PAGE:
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In Williams Blake’s “A Poison Tree” from his wildly popular work Songs of Innocence and Experience: Shewing the Two Contrary States of the Human Soul (1794), Blake addresses the “poisonous” results of issues gone unresolved. The poem’s title is entirely fitting in that it provides a metaphor for the results of anger. In this work, the narrator first explains that after revealing his discontent with his friend, “[his] wrath did end.” But when he withheld his anger, it grew like a tree, being watered in “fears” and “tears” and sunned by “smiles” and “wiles.” This anger led to the creation of a tree– a tree with a shining, poisonous apple. As the narrator’s foe desired the fruit of the tree, he snuck in under the cover of night to steal it. The man woke to find his enemy lying “outstretched beneath the tree,” killed by the poison apple. This apple, germinated by the man’s suppressed anger, ultimately led to his enemy’s demise.
I believe that Blake created this work to shed light on the results of withheld anger. Harboring a grudge will cause it to grow in scale, and it will ultimately have a bitter end. By quickly addressing a problem, the magnanimity of it is lessened; on the other hand, if left alone, it will grow a “poison apple.” This poem seems to serve as a simplified example of the issues associated with anger. It teaches that frustration must be dealt with immediately or the results will be incredibly harsh. While the poem was written in the late eighteenth century, the central idea of the work is applicable to any time period. History shows that mankind has always struggled with unresolved issues; many of our wars have been the escalated results of originally trivial issues. The narrator’s attitude in this work is that of judgment and vengeance. He ultimately seems glad to have caused his foe’s death. Blake, however, is actually using the man to shed light on the negatives of withholding anger, and he himself adapts a vaguely didactic tone. Blake succeeds in teaching this lesson through the use of a metaphor: a tree and its fruit. By doing so, he is able to exaggerate the effects of emotions. The personification he uses goes hand in hand with the metaphor; the narrator waters and suns the poison tree with his emotions, and his wrath physically grows. The imagery created with these poetic devices is vibrant. A reader can imagine the actual growth of the tree and its fruits, as well as the man eating it. The metaphor makes it much easier to truly understand the effects of bottled-up emotion.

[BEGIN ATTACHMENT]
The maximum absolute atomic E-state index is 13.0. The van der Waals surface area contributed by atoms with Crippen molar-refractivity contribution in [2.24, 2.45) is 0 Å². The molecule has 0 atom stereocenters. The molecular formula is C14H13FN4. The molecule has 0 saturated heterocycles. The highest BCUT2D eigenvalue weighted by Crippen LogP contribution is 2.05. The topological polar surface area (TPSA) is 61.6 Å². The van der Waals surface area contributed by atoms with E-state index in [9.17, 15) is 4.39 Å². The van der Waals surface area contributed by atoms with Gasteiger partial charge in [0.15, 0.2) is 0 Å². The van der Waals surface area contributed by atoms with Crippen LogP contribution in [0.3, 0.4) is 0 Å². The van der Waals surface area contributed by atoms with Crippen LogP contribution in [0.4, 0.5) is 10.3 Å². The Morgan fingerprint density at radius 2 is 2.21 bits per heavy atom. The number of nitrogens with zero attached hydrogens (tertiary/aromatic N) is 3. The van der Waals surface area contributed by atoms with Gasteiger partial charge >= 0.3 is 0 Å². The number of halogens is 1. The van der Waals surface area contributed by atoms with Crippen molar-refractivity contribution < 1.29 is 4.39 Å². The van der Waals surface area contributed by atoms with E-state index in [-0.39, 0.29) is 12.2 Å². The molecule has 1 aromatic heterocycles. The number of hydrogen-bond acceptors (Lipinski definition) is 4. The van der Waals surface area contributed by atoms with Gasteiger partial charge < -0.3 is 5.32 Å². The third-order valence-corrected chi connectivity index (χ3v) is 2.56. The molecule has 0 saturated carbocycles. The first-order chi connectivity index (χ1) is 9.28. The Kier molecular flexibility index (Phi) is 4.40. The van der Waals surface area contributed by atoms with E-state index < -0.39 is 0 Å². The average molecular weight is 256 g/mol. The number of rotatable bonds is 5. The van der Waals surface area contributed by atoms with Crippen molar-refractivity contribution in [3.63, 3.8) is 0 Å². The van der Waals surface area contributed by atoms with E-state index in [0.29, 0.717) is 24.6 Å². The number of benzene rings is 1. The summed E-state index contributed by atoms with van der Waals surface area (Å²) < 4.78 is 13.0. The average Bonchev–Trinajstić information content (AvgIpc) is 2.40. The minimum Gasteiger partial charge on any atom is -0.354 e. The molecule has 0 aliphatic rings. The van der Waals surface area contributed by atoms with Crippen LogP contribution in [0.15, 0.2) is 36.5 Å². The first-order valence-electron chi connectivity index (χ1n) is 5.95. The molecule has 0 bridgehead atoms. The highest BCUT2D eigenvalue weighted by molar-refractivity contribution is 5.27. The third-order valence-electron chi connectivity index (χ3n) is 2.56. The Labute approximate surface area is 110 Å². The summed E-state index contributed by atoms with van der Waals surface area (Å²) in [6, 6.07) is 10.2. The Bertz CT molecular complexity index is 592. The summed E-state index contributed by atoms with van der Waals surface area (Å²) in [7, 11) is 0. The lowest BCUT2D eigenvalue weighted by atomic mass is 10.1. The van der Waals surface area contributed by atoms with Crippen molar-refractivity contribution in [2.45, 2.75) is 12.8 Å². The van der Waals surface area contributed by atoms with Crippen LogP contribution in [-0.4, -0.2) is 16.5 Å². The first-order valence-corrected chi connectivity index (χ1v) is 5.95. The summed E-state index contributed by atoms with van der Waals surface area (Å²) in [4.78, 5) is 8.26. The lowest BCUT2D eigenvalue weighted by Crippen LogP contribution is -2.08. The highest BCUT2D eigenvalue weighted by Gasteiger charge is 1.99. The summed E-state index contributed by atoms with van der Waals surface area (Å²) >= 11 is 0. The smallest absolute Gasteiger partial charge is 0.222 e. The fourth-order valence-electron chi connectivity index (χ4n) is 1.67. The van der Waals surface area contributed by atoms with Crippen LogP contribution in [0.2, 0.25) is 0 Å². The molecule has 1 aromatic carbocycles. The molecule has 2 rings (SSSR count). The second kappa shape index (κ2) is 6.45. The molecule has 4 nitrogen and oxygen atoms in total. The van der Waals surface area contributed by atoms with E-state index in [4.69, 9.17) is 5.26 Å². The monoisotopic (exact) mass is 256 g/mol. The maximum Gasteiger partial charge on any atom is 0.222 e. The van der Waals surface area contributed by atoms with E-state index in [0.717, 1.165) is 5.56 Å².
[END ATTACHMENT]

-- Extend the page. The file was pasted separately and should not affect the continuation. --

William Blake’s A Poison Tree is held in high regards by much of the literary world due to its skillful design and philosophical content. By never directly giving a moral, the work is able to evoke open-minded thoughts from the reader. If it had done so, it would have lost much of its effect. However, in doing this Blake hopes to cause his readers to see the faults in holding in emotions, as the effects can literally be fatal. His work is applicable to persons of every time period, which also adds to its popularity and influence.
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